Tom Holland Regrets 'Heinous' London 'Romeo and Juliet': 'Wasted 2.5 Hours'

Tom Holland ventures into Shakespeare with mixed results.

by Nouman Rasool
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Tom Holland Regrets 'Heinous' London 'Romeo and Juliet': 'Wasted 2.5 Hours'
© Klára Šimonová/Getty Images

Everyone's favourite boyish actor, Tom Holland, who has recently been the face of Spider-Man, is soon to take on a role that might be a bit less appealing, as he's been cast in the titular slot of a scandalous West End production of Shakespeare's "Romeo & Juliet." Now, divided audiences and critics are clashing over a production best described as the take of Jamie Lloyd on the play.

In this stripped-down adaptation, Shakespeare's essence feels as elusive as ever, with the play described as a dreary, pretentious affair that could rival an economics lecture in dullness. Despite Holland's undeniable talent and commitment, the production's lack of passion has not gone unnoticed.

His portrayal of Romeo, tinged with a melancholy intensity, seems to blur the lines between Shakespeare's lovestruck youth and the brooding Hamlet, leaving some questioning his interpretation of the character.

Holland's Star Power

The production has, however, benefited from Holland's star power.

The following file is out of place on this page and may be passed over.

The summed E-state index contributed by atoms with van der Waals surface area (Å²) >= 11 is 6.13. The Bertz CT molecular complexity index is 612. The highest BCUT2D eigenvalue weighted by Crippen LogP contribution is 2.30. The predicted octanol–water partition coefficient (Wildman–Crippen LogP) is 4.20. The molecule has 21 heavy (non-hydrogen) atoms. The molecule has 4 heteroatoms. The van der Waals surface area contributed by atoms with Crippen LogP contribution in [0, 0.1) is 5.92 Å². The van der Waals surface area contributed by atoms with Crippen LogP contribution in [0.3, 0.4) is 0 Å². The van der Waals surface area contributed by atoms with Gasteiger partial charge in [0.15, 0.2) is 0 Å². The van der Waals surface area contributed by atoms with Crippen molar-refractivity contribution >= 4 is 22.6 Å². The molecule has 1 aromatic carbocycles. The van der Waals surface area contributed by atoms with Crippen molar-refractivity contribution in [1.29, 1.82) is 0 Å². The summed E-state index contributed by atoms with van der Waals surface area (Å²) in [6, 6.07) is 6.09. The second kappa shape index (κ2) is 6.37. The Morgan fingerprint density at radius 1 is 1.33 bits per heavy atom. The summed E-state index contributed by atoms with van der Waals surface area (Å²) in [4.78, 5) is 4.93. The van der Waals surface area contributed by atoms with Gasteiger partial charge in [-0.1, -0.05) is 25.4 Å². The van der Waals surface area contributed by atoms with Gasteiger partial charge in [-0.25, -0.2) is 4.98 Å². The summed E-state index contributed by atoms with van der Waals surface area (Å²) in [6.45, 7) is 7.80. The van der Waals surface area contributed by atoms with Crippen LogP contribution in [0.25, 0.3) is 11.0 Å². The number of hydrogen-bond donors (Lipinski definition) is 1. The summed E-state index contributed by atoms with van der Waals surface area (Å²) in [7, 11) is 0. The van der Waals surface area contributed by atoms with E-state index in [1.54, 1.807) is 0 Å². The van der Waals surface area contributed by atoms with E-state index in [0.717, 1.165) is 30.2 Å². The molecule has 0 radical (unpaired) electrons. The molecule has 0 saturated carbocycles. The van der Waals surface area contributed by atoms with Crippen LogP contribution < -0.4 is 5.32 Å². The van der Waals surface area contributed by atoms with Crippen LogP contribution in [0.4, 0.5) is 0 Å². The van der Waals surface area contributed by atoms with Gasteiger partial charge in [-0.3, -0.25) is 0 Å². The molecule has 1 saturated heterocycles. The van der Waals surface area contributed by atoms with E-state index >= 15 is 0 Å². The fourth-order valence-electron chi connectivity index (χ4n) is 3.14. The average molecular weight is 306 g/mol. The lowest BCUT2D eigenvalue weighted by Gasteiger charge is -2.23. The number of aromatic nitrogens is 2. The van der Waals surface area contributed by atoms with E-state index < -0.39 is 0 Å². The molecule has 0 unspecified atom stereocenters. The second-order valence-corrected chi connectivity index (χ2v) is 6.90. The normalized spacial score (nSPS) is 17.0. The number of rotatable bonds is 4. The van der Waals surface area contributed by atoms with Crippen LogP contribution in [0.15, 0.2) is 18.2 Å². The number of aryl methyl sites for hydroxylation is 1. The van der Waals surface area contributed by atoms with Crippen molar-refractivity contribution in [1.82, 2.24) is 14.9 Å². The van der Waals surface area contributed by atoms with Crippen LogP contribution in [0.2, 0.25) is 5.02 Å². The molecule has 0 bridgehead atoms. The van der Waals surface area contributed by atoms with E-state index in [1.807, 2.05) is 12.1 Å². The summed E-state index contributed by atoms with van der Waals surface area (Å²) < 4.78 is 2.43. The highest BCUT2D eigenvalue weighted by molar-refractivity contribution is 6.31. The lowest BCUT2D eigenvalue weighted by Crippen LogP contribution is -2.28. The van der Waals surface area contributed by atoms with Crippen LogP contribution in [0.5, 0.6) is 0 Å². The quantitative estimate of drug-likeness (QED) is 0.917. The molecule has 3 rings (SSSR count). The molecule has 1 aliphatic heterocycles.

Tickets for the three-month run sold out almost entirely before the curtains first lifted, with remaining seats fetching prices as high as $440. Yet, this high admission price offers patrons a less intimate theatre and a more distant spectacle, with live video feeds and stark staging choices detracting from the play's emotional core.

Director Jamie Lloyd's approach—characterized by live video screens, monochromatic wardrobes, and subdued whispers—has been met with mixed reactions. These elements, intended to modernize and energize, often subtract from the emotional and dramatic heft expected of a tragedy as profound as "Romeo & Juliet." Adding to the ambience, the Duke of York Theatre pumps loud club music before the show and during intermission, a choice that has left some patrons more bewildered than bewitched.

One theatre employee remarked on the surprising emotional reactions to the overpowering music: "They've cried!" Despite these bold choices, not all feedback is negative. Holland shares commendable chemistry with Francesca Amewudah-Rivers, who plays Juliet with a refreshing forthrightness.

Moreover, Holland's foundation in theatre, notably his early role in Billy Elliot, shines through his confident grasp of Shakespeare's language. Yet, the overarching sentiment seems to echo a longing for more traditional theatre elements—less technological interference and more genuine storytelling.

As London's theatrical community continues to evolve, Lloyd's "Romeo & Juliet" may stand as a testament to the growing pains of modernizing classic works for contemporary audiences.

Tom Holland
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